Building a More Resilient New York City
In several recent and upcoming posts, NewPublicHealth is connecting with communities that have faced severe weather disasters in the last year. New York City, for example, is continuing to regroup and rebuild after Hurricane Sandy struck the region eight months ago. The city, and its health department, recently announced several initiatives aimed at “building back better” while supporting residents still facing housing as well as mental health problems since the storm last October. Some examples are detailed below.
- The New York City Building Resiliency Task Force, an expert panel convened after Hurricane Sandy to help strengthen buildings and building standards, recently issued a report with recommendations for buildings and homes of all sizes in the city. The report recommends establishing backup power in the event that primary networks fail; protecting water supplies and stabilizing interior temperatures if residents need to shelter in place. ”Making our city’s buildings more resilient to coastal flooding and other climate hazards is a challenge that requires collaboration among government, designers, engineers, and building owners, among others,” said City Planning Commissioner Amanda M. Burden. “The Task Force's work exemplifies the kind of innovation and cooperation necessary to prepare our city for a changing climate.” To create the report, the Task Force convened over 200 volunteer experts in architecture, engineering, construction, building codes and real estate.
- New York Mayor Michael Bloomberg has announced a partnership with Nextdoor, a free, private social network designed to help neighbors stay connected about important city and safety updates through secure neighborhood websites and a mobile app. Residents can use Nextdoor to get to know their neighbors, and exchange local advice and recommendations. Nextdoor has already created more than 1,800 neighborhood websites across the city and the city will be able to target specific postings to specific neighborhoods, such as evacuation notices. “Nextdoor gives New York neighbors an easy way to connect and communicate with those who live around them,” says New York City mayor Michael Bloomberg. “It also provides the City with a direct line of communication to residents about important and often critical updates.”
- The New York City Department of Health and Mental Hygiene launched an ad campaign about Project Hope, a free, confidential crisis counseling services available to help New Yorkers cope with the effects of Hurricane Sandy, especially in hardest-hit Brooklyn, Lower Manhattan, Queens and Staten Island. Crisis counselors, in identifiable blue vests, can make home visits to provide emotional support and help people find ways to cope with the traumatic impact of the storm. The ad will run in subway cars, on buses and on the Staten Island Ferry through August.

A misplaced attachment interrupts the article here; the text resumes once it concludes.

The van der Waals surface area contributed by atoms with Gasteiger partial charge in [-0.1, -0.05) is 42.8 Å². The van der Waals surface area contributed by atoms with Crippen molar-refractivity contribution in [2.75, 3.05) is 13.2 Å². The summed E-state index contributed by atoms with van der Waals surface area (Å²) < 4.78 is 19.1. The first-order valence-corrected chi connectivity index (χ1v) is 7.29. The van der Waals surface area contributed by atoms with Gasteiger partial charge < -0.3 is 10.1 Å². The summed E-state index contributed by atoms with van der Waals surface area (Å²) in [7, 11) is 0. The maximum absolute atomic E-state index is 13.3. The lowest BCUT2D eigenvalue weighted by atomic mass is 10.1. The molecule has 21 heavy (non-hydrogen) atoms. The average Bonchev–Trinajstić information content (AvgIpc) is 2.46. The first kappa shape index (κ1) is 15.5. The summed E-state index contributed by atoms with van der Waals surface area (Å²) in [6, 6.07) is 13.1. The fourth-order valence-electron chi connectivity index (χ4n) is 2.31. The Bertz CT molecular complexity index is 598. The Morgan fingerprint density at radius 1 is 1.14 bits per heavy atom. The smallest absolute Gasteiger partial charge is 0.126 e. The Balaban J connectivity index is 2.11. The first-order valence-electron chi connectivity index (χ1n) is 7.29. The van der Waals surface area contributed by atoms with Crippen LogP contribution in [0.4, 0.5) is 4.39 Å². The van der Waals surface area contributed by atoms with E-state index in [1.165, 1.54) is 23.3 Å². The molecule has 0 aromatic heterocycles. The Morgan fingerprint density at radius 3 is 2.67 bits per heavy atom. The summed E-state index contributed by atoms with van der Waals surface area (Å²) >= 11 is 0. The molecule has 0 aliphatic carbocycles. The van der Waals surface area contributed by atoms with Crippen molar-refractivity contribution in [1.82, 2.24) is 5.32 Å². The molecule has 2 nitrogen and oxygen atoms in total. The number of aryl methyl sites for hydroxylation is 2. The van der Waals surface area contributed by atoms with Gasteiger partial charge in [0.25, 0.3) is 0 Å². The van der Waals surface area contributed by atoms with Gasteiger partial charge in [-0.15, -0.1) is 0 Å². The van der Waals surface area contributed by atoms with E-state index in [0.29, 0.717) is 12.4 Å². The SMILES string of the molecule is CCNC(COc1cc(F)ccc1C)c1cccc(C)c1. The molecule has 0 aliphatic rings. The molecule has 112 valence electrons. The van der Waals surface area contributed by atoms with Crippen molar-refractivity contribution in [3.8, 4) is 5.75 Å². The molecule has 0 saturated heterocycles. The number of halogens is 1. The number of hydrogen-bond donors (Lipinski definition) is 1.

“Months after the storm, many New Yorkers are still dealing with the effects of Hurricane Sandy – both physical and emotional,” said Health Commissioner Thomas Farley, MD. “Anyone still experiencing stress after the storm can call 1-800-LIFENET to receive free support from a Project Hope counselor.”
The decision to launch to program came in part from a December 2012 Health Department survey conducted in South Brooklyn, the Rockaways, and Staten Island, among areas of the city most hard hit by the hurricane last fall, and found that almost one-third of adults reported experiencing symptoms of serious psychological distress six weeks after the storm and one-third of children surveyed had at least two psychological symptoms such as sadness, trouble sleeping and nervousness.
Project Hope is a strong example of local, state and federal resources converging after a crisis. It is a program of the New York State Office of Mental Health, administered by the federal Substance Abuse and Mental Health Services Administration, funded by the Federal Emergency Management Agency and overseen by the New York City Department of Health and Mental Hygiene.
Project Hope has counselors that can speak the most common languages required in New York City including Spanish, Russian, Cantonese Mandarin and Arabic, and are working in private homes and at schools, and with community organizations and faith-based groups to identify and connect with people who could benefit from their services.